Tricuspid Regurgitation Essay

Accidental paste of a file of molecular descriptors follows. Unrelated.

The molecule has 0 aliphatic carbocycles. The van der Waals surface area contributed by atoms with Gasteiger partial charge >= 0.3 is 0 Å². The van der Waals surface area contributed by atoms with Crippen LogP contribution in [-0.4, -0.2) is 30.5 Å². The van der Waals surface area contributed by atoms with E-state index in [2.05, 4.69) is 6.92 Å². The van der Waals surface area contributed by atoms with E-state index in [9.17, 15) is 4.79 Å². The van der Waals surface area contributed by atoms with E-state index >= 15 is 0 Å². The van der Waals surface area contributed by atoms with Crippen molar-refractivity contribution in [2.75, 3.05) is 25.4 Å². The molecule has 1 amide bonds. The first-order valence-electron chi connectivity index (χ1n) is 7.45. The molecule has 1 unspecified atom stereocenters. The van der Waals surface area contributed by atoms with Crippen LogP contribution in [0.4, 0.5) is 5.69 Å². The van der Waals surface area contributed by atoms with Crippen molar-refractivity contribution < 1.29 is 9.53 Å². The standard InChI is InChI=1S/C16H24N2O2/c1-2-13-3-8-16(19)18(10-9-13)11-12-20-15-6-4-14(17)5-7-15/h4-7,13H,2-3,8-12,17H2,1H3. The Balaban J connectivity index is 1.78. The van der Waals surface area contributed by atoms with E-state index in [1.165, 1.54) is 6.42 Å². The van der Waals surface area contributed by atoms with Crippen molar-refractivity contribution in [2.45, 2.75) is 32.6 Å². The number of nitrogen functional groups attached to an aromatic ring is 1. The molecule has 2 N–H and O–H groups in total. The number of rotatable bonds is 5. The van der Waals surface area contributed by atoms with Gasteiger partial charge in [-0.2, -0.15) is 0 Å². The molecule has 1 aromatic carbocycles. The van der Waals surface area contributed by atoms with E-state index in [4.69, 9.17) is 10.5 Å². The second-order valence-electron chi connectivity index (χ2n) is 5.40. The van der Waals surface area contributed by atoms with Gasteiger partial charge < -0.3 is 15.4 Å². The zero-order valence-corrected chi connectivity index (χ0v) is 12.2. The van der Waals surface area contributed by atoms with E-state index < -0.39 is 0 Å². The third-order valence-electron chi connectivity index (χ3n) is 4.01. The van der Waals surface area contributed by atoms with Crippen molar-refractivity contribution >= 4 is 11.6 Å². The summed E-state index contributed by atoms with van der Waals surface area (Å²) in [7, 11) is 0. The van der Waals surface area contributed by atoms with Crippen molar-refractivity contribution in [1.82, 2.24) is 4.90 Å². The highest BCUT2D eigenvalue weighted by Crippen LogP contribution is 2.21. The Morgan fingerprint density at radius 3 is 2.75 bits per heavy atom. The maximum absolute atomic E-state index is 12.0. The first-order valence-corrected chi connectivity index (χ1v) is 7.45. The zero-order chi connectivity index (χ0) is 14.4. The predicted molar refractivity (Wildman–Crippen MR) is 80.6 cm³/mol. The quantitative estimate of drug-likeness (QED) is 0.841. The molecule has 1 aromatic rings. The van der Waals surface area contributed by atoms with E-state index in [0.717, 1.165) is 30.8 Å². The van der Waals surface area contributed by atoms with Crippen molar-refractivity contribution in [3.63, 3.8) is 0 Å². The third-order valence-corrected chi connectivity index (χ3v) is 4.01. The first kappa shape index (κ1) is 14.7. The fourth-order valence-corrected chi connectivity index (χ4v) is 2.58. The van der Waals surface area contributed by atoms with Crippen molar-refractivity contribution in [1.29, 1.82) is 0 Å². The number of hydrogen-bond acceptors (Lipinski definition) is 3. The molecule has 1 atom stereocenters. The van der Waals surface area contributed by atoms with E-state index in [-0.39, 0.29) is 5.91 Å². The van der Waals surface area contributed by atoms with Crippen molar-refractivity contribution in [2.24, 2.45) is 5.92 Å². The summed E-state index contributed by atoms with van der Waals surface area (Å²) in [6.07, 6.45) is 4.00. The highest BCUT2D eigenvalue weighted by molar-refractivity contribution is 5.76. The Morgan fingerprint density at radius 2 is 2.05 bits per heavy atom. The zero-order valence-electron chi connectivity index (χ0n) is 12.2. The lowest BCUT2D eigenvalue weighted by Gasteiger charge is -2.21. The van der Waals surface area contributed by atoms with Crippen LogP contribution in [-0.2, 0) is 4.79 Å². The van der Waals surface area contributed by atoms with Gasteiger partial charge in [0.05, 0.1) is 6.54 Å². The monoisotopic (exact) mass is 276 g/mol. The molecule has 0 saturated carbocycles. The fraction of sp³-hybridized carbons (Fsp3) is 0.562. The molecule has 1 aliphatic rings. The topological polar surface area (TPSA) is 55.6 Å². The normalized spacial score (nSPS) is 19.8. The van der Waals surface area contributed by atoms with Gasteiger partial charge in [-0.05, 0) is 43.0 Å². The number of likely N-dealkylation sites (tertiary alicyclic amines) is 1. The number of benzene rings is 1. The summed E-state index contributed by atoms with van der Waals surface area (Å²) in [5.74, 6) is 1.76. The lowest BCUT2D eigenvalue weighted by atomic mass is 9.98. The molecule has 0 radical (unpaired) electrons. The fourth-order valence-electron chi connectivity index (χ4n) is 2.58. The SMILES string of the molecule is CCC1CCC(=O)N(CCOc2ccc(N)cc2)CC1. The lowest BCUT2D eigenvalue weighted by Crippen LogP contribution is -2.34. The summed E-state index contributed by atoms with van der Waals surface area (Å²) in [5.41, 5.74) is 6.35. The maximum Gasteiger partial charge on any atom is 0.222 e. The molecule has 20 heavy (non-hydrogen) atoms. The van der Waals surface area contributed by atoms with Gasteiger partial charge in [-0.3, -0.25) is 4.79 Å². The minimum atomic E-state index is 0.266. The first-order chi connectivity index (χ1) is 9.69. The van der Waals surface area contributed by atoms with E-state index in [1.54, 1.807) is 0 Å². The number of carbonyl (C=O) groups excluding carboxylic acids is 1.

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Austin Schultz Anatomy Honors February 28, 2013 Tricuspid Regurgitation Definition – Disorder in which the heart's tricuspid valve does not close properly, thus causing blood to flow backward into the right atrium when the lower right ventricle contracts. Caused most commonly by an enlargement of the right ventricle, but may also be caused/worsened through problems with valves on the left side of the heart, pulmonary hypertension (high pressure in lung circulation), or diseases such as endocarditis, which is caused by anything that allows bacteria to enter the blood stream – such as unsanitary conditions during drug abuse. Signs & Symptoms – Include fatigue, active pulsing in neck veins, general swelling (such as that of the abdomen or the feet and ankles), weakness, etc. Diagnostic Test – When gently pressing with their hand on your chest, a health care provider may find abnormalities. A physical exam may show liver and spleen swelling as well as a pulse over your liver. A murmur or another abnormal sound may be detected when listening to the heart with a stethoscope. Signs of fluid collection in the abdomen may also be present. To show enlargement of the right side of the heart an echocardiogram, CT scan, or MRI of the chest may be used. Blood pressure inside the heart and lungs may also measured using Doppler echocardiography or right-sided cardiac catheterization. Treatment – If the case is not severe enough treatment may not be needed, however to diagnose and treat sever symptoms you may need to go to the hospital. Through diuretics, medications that help remove fluids from the body, swelling may be managed. In severe cases, surgery may be done to repair or replace the tricuspid valve. Treating other conditions such as high blood pressure in the lungs or swelling of the right ventricle may correct this disorder. Sources: Dugdale, David, MD.

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